It’s interesting to look at published fuel consumption figures for some vastly different cars and discover how sometimes they seemingly defy logic.
Take Volkswagen’s Passat BlueMotion 1.6 TDI saloon and the Ford Ka 1.3 TDCi, both with EC Combined economy figures of 68.9mpg; the identical figures are quite an eye-opener, considering that the Passat weighs 450kg more, and is nearly four feet longer than the Ka, and you might argue that the figures make a nonsense of buying a small diesel like the Ka for better fuel economy.
But the Ka is far cheaper, nippier, and a more wieldy proposition for serious one-up urban motoring, and it’s more a case of praise for the Passat, which matches the boastfully “green” BMW 320d Efficient Dynamics in both the official fuel figures and the average “real life” figures of around 59 to 60mpg variously reported by its owners.
Of course it’s far easier to get good economy on long open road runs, so it’s unfair to judge the Ka harshly for the unimpressive 50mpg that its owners report, as their motoring is probably mostly urban, while the Passat is going to be largely used on the open road.
It all makes sense in that Passat and 320d ED owners are typically returning around 75 per cent of the official Extra Urban figures, while many city-bound Ka owners achieve as much as 85 per cent of the Ka’s official urban figure, which is surely quite commendable?
Thinking further about such contrasts, economical open road driving requires the avoidance of energy-wasting acceleration and braking, and aims at conserving momentum whenever possible; so a car’s weight is rather less important and its aerodynamics are more important, particularly when average road speeds rise.
In urban motoring, the position is reversed, because the mass of the vehicle is being constantly accelerated and braked, using lots of fuel in lower gears that are not too economical, while the low speeds involved mean that aerodynamics have very little influence.
It’s little surprise then that it’s not that easy to design a car that’s really economical in all types of motoring. For urban fuel economy, you really need something light and therefore relatively small – maybe like a smart, or a Fiesta; or maybe a hybrid Toyota Prius that recovers decent amounts of waste energy – but then we know how thirsty even an aerodynamic Prius can be if you start cruising the motorways at 70mph plus!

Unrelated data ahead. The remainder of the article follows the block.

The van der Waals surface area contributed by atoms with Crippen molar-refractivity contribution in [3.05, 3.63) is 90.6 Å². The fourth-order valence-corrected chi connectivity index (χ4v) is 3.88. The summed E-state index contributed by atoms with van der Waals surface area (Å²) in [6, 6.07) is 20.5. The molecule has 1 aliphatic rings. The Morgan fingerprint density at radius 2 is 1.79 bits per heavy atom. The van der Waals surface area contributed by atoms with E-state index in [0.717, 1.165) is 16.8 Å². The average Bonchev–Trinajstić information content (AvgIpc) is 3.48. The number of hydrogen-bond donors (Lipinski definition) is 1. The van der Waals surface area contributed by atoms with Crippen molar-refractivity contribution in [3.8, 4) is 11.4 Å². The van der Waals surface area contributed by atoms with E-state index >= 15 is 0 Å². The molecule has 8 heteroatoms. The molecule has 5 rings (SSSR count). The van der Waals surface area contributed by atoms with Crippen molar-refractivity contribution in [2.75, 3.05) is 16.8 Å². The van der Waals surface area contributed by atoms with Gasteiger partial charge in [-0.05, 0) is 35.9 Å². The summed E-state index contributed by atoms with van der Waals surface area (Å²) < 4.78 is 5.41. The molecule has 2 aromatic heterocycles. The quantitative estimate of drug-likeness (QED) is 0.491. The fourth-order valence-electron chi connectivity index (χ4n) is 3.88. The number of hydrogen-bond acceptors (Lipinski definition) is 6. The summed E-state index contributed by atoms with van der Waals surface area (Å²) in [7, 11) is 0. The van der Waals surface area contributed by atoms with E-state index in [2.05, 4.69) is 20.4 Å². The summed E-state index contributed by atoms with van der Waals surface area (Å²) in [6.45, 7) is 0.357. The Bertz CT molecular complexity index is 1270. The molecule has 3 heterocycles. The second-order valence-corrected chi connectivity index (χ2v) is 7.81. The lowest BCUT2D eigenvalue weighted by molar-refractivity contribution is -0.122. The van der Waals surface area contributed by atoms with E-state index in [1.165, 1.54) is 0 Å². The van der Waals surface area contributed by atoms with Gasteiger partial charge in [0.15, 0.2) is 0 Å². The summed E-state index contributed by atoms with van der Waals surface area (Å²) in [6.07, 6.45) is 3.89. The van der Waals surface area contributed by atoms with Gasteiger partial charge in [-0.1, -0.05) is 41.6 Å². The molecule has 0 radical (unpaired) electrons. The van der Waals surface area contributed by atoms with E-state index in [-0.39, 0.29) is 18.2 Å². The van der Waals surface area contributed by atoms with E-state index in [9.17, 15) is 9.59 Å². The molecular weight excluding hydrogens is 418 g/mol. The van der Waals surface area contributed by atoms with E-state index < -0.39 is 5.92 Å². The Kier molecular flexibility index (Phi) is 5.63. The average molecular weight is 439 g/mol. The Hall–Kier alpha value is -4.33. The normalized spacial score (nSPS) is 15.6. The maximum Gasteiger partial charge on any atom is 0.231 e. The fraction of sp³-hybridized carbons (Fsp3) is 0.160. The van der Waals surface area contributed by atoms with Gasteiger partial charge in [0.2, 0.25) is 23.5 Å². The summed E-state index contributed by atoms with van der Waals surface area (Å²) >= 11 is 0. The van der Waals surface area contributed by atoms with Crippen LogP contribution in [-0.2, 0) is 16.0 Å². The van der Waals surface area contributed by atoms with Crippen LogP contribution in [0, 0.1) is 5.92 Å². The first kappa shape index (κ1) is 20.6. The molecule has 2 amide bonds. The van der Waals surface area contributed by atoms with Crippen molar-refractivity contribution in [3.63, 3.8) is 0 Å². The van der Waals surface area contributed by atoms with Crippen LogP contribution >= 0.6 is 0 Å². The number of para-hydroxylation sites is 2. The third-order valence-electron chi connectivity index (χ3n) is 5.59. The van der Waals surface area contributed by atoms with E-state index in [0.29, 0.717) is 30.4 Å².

For open road fuel economy, with comfortable seating for four or five, and decent luggage capacity, then aerodynamic diesels like the Passat or BMW just can’t be beaten.
But what determines how aerodynamic a car may be is not just how slippery the shape is (its Cd) but also the frontal area that it presents to the resisting air. The substantial amount of fuel needed to overcome that resistance explains why big SUVs are inevitably thirsty in fast motoring – even when, like the new Range Rover, they have been on a serious weight-loss diet.
Although 450kg lighter, engine for engine, the more slippery new model Range Rover SDV8 is only 2.4mpg more economical than the old TDV8. But the Range Rover’s amazing weight loss has made it possible to offer a 650kg lighter 255bhp 3.0 TDV6 model with near enough the same 0-60mph and 130mph top speed as the old 308bhp TDV8.
The EC Combined figure soars from 30.1mpg to 37.7mpg, the biggest gains coming from an Urban figure that leaps from 24.6mpg to 33.2mpg, which highlights what we’ve said above about the importance of vehicle weight in urban motoring.
Such beneficial trends for reducing vehicle weights, using lighter high-strength steels and aluminium to replace steel, along with smaller and less thirsty engines are set to be a key feature of many forthcoming new models.
But weight reduction in isolation makes little difference to open road fuel economy, and the economy tip of emptying your boot of tools, toys, and other clutter, or leaving poor old Granny at home on the Sunday afternoon run, has very little effect in the grander scale of things!